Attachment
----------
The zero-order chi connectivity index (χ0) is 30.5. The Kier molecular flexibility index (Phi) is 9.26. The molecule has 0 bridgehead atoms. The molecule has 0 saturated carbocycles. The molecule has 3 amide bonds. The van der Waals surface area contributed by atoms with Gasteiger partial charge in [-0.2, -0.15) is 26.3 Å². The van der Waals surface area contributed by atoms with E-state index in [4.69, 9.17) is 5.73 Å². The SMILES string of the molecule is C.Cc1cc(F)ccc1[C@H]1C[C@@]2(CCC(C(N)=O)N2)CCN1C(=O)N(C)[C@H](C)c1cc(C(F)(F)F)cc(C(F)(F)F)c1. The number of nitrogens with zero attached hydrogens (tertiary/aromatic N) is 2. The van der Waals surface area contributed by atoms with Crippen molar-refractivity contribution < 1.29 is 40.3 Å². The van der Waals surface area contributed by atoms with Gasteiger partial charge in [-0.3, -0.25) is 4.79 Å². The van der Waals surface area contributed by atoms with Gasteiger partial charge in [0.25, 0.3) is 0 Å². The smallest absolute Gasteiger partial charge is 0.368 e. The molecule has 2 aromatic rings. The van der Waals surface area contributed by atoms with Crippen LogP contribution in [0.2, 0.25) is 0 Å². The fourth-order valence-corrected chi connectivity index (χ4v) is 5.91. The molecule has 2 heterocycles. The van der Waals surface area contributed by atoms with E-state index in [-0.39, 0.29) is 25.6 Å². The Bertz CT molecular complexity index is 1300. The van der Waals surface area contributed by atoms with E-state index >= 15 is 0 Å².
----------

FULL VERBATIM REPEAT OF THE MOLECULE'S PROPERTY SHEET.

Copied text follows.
The zero-order chi connectivity index (χ0) is 30.5. The Kier molecular flexibility index (Phi) is 9.26. The molecule has 0 bridgehead atoms. The molecule has 0 saturated carbocycles. The molecule has 3 amide bonds. The van der Waals surface area contributed by atoms with Gasteiger partial charge in [-0.2, -0.15) is 26.3 Å². The van der Waals surface area contributed by atoms with E-state index in [4.69, 9.17) is 5.73 Å². The SMILES string of the molecule is C.Cc1cc(F)ccc1[C@H]1C[C@@]2(CCC(C(N)=O)N2)CCN1C(=O)N(C)[C@H](C)c1cc(C(F)(F)F)cc(C(F)(F)F)c1. The number of nitrogens with zero attached hydrogens (tertiary/aromatic N) is 2. The van der Waals surface area contributed by atoms with Crippen molar-refractivity contribution < 1.29 is 40.3 Å². The van der Waals surface area contributed by atoms with Gasteiger partial charge in [-0.3, -0.25) is 4.79 Å². The van der Waals surface area contributed by atoms with Gasteiger partial charge in [0.25, 0.3) is 0 Å². The smallest absolute Gasteiger partial charge is 0.368 e. The molecule has 2 aromatic rings. The van der Waals surface area contributed by atoms with Crippen LogP contribution in [0.2, 0.25) is 0 Å². The fourth-order valence-corrected chi connectivity index (χ4v) is 5.91. The molecule has 2 heterocycles. The van der Waals surface area contributed by atoms with E-state index in [-0.39, 0.29) is 25.6 Å². The Bertz CT molecular complexity index is 1300. The van der Waals surface area contributed by atoms with E-state index >= 15 is 0 Å².